For the sauce, combine all the ingredients in a bowl and mix well.

Heat your oil to 180C and deep fry the onion, carrot and capsicum in separate batches for just a minute or so each until just barely tender. Deep fry the pork in batches for 1-2 minutes until golden brown.

Heat your wok over high heat and add about 2 tbsp of oil. Add the garlic and toss for just a few seconds. Add the sauce and bring to a simmer. Allow the sauce to reduce by about a third until it is thickened and glossy. Add the vegetables, pork, pineapple and tomato to the wok and toss to coat in the sauce.

Top Tips for Sweet and Sour Pork

  • The more concentrated the sauce is, the crispier the pork will be. If you really want crispy pork, you can leave out the stock and make sure the sauce is very reduced so that there is less water to soak into the pork coating.
  • You can use other fruits such as dragonfruit, kiwi, peaches, or lychee instead of pineapple.
  • The sauce will thicken further after the pork is added and absorbs some of the liquid, so bear that in mind when reducing the sauce.


Red Wine Teriyaki Steak Donburi

This variation on my easy homemade teriyaki sauce uses red wine instead of sake, so it’s a great option if you can’t get hold of many Japanese ingredients. A donburi is a rice bowl and it’s just as it sounds – rice with a simple topping that makes a easy one-bowl meal. This version is slightly fancy with garlic chips and chopped wasabi stem, but you could use a little horseradish or ordinary wasabi instead.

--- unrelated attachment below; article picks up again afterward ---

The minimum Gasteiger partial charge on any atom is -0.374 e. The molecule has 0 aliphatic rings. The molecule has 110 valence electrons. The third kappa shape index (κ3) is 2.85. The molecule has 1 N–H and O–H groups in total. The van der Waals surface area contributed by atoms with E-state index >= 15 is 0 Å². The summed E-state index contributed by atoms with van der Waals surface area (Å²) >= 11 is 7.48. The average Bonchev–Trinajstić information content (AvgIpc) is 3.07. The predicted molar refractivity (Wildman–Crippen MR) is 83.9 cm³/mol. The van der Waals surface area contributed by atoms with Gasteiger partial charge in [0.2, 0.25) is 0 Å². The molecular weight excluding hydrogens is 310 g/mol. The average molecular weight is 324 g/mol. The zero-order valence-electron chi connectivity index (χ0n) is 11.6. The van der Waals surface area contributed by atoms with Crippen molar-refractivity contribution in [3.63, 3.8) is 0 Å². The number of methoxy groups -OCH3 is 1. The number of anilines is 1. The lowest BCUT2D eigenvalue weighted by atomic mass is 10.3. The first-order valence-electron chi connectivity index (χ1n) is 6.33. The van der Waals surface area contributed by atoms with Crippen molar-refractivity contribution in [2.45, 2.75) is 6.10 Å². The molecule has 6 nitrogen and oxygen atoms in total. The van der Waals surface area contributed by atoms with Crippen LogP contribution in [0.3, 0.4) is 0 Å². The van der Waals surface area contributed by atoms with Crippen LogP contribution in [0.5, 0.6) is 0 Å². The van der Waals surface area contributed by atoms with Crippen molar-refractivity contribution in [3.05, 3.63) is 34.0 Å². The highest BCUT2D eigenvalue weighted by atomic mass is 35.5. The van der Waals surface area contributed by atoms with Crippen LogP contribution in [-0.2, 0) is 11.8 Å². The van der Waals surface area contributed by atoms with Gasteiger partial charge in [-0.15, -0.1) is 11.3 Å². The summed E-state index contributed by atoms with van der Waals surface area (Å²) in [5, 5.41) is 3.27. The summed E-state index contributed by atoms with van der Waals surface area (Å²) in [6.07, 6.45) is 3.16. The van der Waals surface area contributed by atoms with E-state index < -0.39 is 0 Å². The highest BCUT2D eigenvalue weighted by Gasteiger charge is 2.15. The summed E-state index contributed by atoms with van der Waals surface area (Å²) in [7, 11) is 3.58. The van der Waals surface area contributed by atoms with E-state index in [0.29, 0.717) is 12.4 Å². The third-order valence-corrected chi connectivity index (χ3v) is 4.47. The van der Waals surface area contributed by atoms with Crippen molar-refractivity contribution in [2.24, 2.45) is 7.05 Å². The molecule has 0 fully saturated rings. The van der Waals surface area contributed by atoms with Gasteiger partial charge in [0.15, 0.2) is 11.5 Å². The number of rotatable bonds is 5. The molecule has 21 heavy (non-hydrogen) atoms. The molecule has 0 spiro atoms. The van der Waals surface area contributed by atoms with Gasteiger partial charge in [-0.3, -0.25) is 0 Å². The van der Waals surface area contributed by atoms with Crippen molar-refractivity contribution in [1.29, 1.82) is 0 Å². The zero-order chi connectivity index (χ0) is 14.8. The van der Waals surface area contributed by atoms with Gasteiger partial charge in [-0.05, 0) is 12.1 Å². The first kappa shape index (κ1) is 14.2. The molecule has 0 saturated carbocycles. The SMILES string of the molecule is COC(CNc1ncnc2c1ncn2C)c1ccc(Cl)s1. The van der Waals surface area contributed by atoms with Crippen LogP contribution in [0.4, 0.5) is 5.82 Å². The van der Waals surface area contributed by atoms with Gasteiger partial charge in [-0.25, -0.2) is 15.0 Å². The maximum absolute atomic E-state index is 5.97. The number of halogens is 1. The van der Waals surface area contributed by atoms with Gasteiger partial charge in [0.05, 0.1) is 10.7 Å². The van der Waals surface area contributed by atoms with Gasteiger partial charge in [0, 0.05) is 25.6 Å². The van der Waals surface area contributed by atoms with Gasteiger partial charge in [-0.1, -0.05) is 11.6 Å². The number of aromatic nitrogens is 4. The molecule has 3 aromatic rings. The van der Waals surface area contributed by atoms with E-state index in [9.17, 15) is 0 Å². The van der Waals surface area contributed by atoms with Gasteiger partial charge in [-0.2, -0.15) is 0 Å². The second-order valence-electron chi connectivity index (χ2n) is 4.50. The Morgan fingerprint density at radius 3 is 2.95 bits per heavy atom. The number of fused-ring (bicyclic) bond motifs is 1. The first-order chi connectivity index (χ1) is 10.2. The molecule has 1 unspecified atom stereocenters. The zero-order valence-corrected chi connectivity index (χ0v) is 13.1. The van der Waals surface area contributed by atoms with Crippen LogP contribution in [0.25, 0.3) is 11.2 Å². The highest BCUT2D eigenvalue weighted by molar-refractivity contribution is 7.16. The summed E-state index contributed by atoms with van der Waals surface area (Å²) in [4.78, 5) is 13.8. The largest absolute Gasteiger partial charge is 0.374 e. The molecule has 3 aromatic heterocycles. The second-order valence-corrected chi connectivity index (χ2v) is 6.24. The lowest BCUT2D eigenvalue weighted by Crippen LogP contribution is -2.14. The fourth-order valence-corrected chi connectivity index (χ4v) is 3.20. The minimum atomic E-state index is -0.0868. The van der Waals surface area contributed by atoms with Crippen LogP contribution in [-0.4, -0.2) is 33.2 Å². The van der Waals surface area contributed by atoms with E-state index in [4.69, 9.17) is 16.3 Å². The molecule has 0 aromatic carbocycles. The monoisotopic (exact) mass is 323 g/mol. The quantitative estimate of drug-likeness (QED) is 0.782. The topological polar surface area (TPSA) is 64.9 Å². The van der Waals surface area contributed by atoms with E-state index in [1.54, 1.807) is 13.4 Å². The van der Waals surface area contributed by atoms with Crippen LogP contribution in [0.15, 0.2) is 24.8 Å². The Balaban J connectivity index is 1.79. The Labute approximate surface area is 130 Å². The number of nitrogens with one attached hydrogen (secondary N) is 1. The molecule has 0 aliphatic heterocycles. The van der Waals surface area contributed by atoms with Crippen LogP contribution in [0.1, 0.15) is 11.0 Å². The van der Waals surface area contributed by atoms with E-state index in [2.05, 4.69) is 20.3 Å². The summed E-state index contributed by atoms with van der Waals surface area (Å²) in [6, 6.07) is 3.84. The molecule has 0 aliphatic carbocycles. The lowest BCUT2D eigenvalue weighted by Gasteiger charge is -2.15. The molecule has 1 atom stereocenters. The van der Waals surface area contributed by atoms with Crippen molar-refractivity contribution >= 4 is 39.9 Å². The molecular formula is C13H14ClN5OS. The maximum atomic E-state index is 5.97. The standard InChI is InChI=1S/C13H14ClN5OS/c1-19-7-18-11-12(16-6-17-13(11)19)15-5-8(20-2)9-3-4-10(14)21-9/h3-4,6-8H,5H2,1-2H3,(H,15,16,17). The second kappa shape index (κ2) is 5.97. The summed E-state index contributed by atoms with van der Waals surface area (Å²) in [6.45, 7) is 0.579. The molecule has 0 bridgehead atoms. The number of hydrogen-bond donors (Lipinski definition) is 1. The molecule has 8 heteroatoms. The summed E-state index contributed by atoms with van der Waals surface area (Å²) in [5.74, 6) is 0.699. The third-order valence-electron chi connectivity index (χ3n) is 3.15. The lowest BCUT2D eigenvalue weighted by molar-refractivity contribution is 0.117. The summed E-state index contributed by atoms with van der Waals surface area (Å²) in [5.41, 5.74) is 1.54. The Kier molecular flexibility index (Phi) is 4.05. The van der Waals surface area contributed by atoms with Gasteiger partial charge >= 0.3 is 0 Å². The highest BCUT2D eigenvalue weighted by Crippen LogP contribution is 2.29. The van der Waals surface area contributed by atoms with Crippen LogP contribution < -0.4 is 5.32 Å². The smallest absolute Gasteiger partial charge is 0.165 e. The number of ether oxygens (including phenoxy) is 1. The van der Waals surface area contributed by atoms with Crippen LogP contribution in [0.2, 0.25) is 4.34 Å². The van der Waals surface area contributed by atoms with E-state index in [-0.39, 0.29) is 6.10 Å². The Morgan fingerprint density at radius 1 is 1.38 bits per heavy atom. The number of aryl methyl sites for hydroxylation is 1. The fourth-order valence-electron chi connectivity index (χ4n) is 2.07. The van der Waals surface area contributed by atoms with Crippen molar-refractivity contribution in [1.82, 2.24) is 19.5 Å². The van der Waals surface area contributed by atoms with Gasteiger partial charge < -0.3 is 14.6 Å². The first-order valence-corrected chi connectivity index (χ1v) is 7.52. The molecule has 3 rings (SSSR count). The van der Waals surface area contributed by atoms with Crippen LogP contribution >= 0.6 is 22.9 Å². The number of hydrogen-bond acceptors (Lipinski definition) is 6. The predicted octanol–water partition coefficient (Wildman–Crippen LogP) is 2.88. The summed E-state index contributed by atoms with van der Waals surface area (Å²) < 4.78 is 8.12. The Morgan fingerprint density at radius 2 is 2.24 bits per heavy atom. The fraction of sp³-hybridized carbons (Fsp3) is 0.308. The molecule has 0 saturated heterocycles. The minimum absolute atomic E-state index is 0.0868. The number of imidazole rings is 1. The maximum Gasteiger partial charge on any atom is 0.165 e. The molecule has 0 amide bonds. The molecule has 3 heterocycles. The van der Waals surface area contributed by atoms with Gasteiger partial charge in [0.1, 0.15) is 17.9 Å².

3 cloves garlic, sliced

1 tbsp vegetable oil or olive oil

400g good quality sirloin or scotch fillet steak

salt and pepper, to season

3-5 cups cooked Japanese rice

1 piece nori, cut into fine shreds

1/2 tsp wasabi or horseradish, or 1 tsp prepared wasabi stem, to serve

Red wine teriyaki (Makes 600ml)

250ml light soy sauce

200ml Australian shiraz

200ml mirin

80g sugar


To make the red wine teriyaki, combine the ingredients in a saucepan and stir over low heat until the sugar is dissolved. Transfer to an empty wine bottle and store in the pantry until ready to use.

Heat a frying pan over low-medium heat and add the oil and garlic. Fry the garlic, stirring frequently, until golden brown. Remove the garlic from the pan, leaving the oil in the pan. Increase the flame to high. Season the steak with salt and black pepper, and fry the steak until cooked to your liking. Remove and set aside to rest.

Add about 1/2 cup of the red wine teriyaki sauce to the pan and bring to a simmer. Reduce the sauce until it is the consistency of maple syrup, then return the rested steak to the pan and turn briefly to coat.

Place the rice into a serving bowl and scatter with the nori. Slice the steak and place it on top of the nori, pouring over a little more of the reduced sauce. Scatter with garlic chips and add little wasabi or horseradish on top of the beef.

Top Tips for Red Wine Teriyaki

  • I used a shiraz for this but any dry red wine will work perfectly well.
  • The key with all teriyaki is controlling the reduction. If it is too reduced, it will be too thick and salty. If it is too thin, the sauce will be insipid. Luckily, it’s easy to get it right. If it’s too thin, keep simmering. And if it’s too thick, add a little extra teriyaki sauce to thin it out.
  • Of course, you don’t need to search for wasabi stem for this. A little ordinary wasabi (like for sushi), horseradish or even English mustard would be totally fine. You just need something a little pungent to lighten the dish.